I have a degree in Ancient History. I always feel like a bit of a fraud for mentioning it nowadays, as I’ve never really used it in any constructive way. I find that most people I meet in America are so much wiser and less esoteric in their life choices than the Brits. I chose Ancient History mainly because I found it fascinating, but during my MA I realized that really I had no idea what I was going to do with it. It was wonderful to learn where our laws, language, culture and pretty much everything of importance stemmed from, but I was already working in a library and I didn’t see myself doing that forever, nor did I see myself following a path of academia. That said, I still believe that you should pursue what interests you and it really did at the time. If I had my time again, I would definitely consider it, though I’d probably end up plumping for English Lit. No surprises there, I guess.
Over the last couple of years, my dear friend Ms S has from time to time asked me for book ideas, which I have happily provided. She knew and understood, from having read it, just how much I loved Brooklyn by Colm Toibin, so when she heard an NPR review of his new book House of Names, she thought of me. She’s a thoughtful sort of gal, Ms S, and somewhere along the road she had remembered my academic history, so promptly went out and bought it for me. If you’ve read other pieces on this blog, then you may remember that I often live in dread of the ‘thoughtful gift’ or unrequested loan. However, Ms S got it right and I’m really grateful to her as I don’t think it’s the kind of book that, nowadays, I would have picked up on my own, irrespective of the author.
In House of Names Toibin explores the story of the house of Agamemnon. If you are struggling to remember just who Agamemnon was, he was the hero of the Trojan war who sacrificed his daughter, Iphigenia, for a favourable wind and who was subsequently murdered by his wife, Clytemnestra. For most of us this will ring a bell as Agamemnon is the eponymous protagonist in the first of Aeschylus’ Oresteia trilogy. Toibin’s book continues into the second play, The Libation Bearers, following the story of Orestes, Agamemnon’s son. It’s a story of which I am particularly fond, as I played a member of the chorus in the Bloomsbury Theatre’s 1992 performance!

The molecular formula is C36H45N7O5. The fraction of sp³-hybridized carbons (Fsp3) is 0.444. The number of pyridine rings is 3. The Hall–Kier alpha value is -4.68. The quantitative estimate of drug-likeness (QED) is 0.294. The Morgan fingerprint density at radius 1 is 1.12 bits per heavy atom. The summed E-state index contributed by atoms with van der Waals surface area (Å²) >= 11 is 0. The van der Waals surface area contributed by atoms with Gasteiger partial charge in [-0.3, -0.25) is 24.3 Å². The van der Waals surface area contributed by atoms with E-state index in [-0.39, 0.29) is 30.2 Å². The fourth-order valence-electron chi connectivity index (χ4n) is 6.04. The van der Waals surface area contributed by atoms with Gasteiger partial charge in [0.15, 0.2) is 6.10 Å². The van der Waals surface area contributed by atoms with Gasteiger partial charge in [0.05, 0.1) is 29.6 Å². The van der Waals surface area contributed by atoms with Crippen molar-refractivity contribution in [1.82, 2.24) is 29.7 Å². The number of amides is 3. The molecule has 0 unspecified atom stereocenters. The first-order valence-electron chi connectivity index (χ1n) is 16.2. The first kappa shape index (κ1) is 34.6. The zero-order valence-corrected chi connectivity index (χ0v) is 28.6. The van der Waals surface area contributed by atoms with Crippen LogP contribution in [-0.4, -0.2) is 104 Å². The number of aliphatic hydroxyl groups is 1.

Toibin is just such a beautiful and refined writer that quite often he takes my breath away and I find myself reading out loud to The Husband, much to his general annoyance. Whilst a student, what I really enjoyed about reading and indeed performing in some of the classic Greek plays, was just the simplicity or rather directness of the story. The good translations all kept the language minimal and the action meaningful, so that your attention never had the opportunity to wane. All the passion and anger is so directly accessible that it’s almost hard to imagine it as a novel. However, Toibin has a clarity and an ability all of his own that can bring even the most ancient of tales to life. Not for a second did I view his telling as a rehash or a work lacking in originality. The beauty of his writing forms such a juxtaposition with the awfulness of the tale and yet the two are able to sit side by side that the pages keep turning and the reader remains engaged. Of the books I have read this summer, this was definitely the most cultural and certainly the most worthwhile. J